Aiming to catch and reflect feelings spontaneously using abstract shapes flooded with vibrant and mostly blueish pigments, contemporary artist Ilayda Tulum creates abstract paintings comprised of consecutive and irregular lines. As the feeling demands, she smears kindly or wildly, pours lots of water, squeegees the paint, and builds textures on layers using acrylics, charcoals, ink, and pastels.
NYL: How did you discover yourself?
Ilayda: I’ve been producing art at certain intervals since I was a child. I was just not aware that it was another way to express myself. I never thought that things could get to this level. The “discovery” came true through attempts and tries, I guess. There isn’t an exact moment of one’s discovery; it’s a process of making and seeing the know-how, noticing the creative edges of your art. However, there was a period when I realized I wanted people to see what I created and was curious about their thoughts and how my art makes them feel. I suppose that was an urge that discovery awoke in me, and I was already satisfied with the results. I was creating for myself for a long time, but when I thought about what my art would awake in someone, I think that was the time I discovered my potential and was ready to say to people that “I made this painting.”
NYL: What are your inspirations and influences?
Ilayda: I don’t have certain things that make me inspired. It generally is felt when you are not looking for it; it just pops into my head at the most unexpected time. Sometimes it’s just the colors of a bird, a feeling, a book, or random shapes on the streets.
My works are rarely planned. Most paintings are just products of an experiment, constantly flowing with the current feelings and instant burst of an idea.
NYL: How has your technique evolved? Do you mainly use acrylics?
Ilayda: I always try different ways to find out what works and what’s not. That’s why I have quite different works from various disciplines. My technics and nuances have evolved, but I’m just taking them somewhere new instead of leaving one. The evolution comes from constant practice and being open to trying new formulas. If it gives you the enthusiasm and yeast and also makes you wonder, it deserves to be tried. During the process, you can discover another way of expressing yourself, and it’s enough to shape your way of creating.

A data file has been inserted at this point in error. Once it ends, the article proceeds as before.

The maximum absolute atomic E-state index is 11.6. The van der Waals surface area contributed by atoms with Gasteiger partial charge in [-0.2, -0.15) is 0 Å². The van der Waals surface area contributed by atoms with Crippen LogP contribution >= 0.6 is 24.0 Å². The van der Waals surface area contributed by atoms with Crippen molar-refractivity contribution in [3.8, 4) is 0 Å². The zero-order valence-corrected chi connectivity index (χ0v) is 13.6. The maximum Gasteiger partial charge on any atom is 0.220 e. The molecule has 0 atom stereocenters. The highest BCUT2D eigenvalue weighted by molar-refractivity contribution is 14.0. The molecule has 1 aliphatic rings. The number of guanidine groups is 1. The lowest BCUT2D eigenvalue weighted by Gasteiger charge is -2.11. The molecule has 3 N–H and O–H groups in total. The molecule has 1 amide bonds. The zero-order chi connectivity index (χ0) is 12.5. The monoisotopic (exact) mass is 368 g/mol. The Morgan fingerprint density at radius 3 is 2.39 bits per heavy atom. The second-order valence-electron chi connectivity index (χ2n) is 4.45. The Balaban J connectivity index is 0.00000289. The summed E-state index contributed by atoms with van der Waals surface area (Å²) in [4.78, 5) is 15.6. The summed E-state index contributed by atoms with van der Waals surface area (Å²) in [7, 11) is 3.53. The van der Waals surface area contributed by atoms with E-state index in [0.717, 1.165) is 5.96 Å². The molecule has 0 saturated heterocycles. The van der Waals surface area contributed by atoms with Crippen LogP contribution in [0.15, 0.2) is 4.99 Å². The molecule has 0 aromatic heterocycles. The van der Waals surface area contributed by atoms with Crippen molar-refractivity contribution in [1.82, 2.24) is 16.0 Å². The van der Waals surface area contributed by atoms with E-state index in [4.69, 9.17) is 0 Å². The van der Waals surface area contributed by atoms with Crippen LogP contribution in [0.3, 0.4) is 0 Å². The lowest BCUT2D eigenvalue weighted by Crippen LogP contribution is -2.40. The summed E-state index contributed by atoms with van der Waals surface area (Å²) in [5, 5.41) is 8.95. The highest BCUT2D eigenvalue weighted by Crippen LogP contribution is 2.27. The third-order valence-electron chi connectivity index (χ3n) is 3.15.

The creation process is led by contrasting colors and finding the harmony within. After finding the perfect colors just for that moment, I add layers in various shapes, pour water on the paint, or mix the water with paint, then make it more luminous and textured by wiping away the paint with some tissue or just spreading it. Then I work on details like scraped marks, irregular lines, and stunning brushstrokes that compose heavy contrast with the background. The shapes and textures lead the way as the painting starts to emerge; I add on what the painting needs until it doesn’t need any more moves.
I have worked on various styles, including geometric abstraction, but they are not too far from each other. Some textures and marks are constant at the end. Overall my paintings are much simpler now.
I was only using acrylics initially, and then it just prospered gradually. I added some oil pastels, ink, and charcoal. Lately, I have been working on digital, too. Painting is a physical process, so digital is an actual rule breaker. Working with diverse surfaces also evolved my technique a lot.
NYL: Can you tell us a little about your color palette?
Ilayda: My color preferences are mostly intuitive and organic, but I have some favorite colors like some shades of blue, especially dark and deep ones. Recently I’ve been trying to bring some brighter ones, and I work with some vivid red or orange details to make them striking in particular.
NYL: Can you name a few of your favorite artists?
Ilayda: Lately, I have been into Gerard Richter, De Kooning, Edward Hopper, David Hockney, and Matisse, artists that came to my mind.
NYL: Did you think painting helped you get through the pandemic? How did the pandemic contribute to you and your art?
Ilayda: It was challenging to focus on something in the first weeks of the pandemic, and creating was one of them. I was feeling compelled to rethink my expectations of what I create. Though pandemic helped me to push myself in terms of constantly creating since there was enough time to go through things, so it’s a vice versa. Honestly, that period was one of the most productive times when I clearly saw the seeds of potential. I was doing daily challenges to create one art piece every day, and through those regular studies, my style started to settle.
NYL: What would your dream project be?
Ilayda: I don’t have one big project that I dream of consistently, it changes from day to day, but I always imagine and desire my works to be seen with valuable partnerships. I love working in different mediums, so maybe a large-scale public artwork that reaches people would make me pleased. There are many various areas that I can imagine my art would be great with it or on it. It just flows in my mind every day instinctively.
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